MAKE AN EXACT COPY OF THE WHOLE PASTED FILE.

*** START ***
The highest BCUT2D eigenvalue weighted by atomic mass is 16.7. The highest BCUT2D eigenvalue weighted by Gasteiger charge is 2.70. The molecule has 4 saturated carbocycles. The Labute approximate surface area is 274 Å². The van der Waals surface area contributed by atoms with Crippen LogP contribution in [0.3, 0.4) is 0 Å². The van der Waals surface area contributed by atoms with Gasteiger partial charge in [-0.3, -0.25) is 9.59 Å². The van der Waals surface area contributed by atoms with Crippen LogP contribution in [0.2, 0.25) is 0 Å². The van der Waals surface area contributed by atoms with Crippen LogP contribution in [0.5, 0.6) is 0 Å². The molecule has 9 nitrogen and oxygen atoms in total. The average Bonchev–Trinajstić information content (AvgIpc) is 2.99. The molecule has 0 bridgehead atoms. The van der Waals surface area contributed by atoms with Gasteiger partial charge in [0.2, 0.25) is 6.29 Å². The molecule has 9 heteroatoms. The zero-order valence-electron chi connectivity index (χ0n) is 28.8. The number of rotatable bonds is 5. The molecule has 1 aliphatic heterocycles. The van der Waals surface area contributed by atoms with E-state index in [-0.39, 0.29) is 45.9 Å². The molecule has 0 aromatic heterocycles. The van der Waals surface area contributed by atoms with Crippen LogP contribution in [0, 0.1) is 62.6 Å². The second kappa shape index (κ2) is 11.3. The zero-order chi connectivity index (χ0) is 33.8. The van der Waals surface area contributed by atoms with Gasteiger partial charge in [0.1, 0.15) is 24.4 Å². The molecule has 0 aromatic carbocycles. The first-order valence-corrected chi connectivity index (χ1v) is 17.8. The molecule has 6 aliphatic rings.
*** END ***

The highest BCUT2D eigenvalue weighted by atomic mass is 16.7. The highest BCUT2D eigenvalue weighted by Gasteiger charge is 2.70. The molecule has 4 saturated carbocycles. The Labute approximate surface area is 274 Å². The van der Waals surface area contributed by atoms with Crippen LogP contribution in [0.3, 0.4) is 0 Å². The van der Waals surface area contributed by atoms with Gasteiger partial charge in [-0.3, -0.25) is 9.59 Å². The van der Waals surface area contributed by atoms with Crippen LogP contribution in [0.2, 0.25) is 0 Å². The van der Waals surface area contributed by atoms with Crippen LogP contribution in [0.5, 0.6) is 0 Å². The molecule has 9 nitrogen and oxygen atoms in total. The average Bonchev–Trinajstić information content (AvgIpc) is 2.99. The molecule has 0 bridgehead atoms. The van der Waals surface area contributed by atoms with Gasteiger partial charge in [0.2, 0.25) is 6.29 Å². The molecule has 9 heteroatoms. The zero-order valence-electron chi connectivity index (χ0n) is 28.8. The number of rotatable bonds is 5. The molecule has 1 aliphatic heterocycles. The van der Waals surface area contributed by atoms with E-state index in [-0.39, 0.29) is 45.9 Å². The molecule has 0 aromatic heterocycles. The van der Waals surface area contributed by atoms with Crippen LogP contribution in [0, 0.1) is 62.6 Å². The second kappa shape index (κ2) is 11.3. The zero-order chi connectivity index (χ0) is 33.8. The van der Waals surface area contributed by atoms with Gasteiger partial charge in [0.1, 0.15) is 24.4 Å². The molecule has 0 aromatic carbocycles. The first-order valence-corrected chi connectivity index (χ1v) is 17.8. The molecule has 6 aliphatic rings.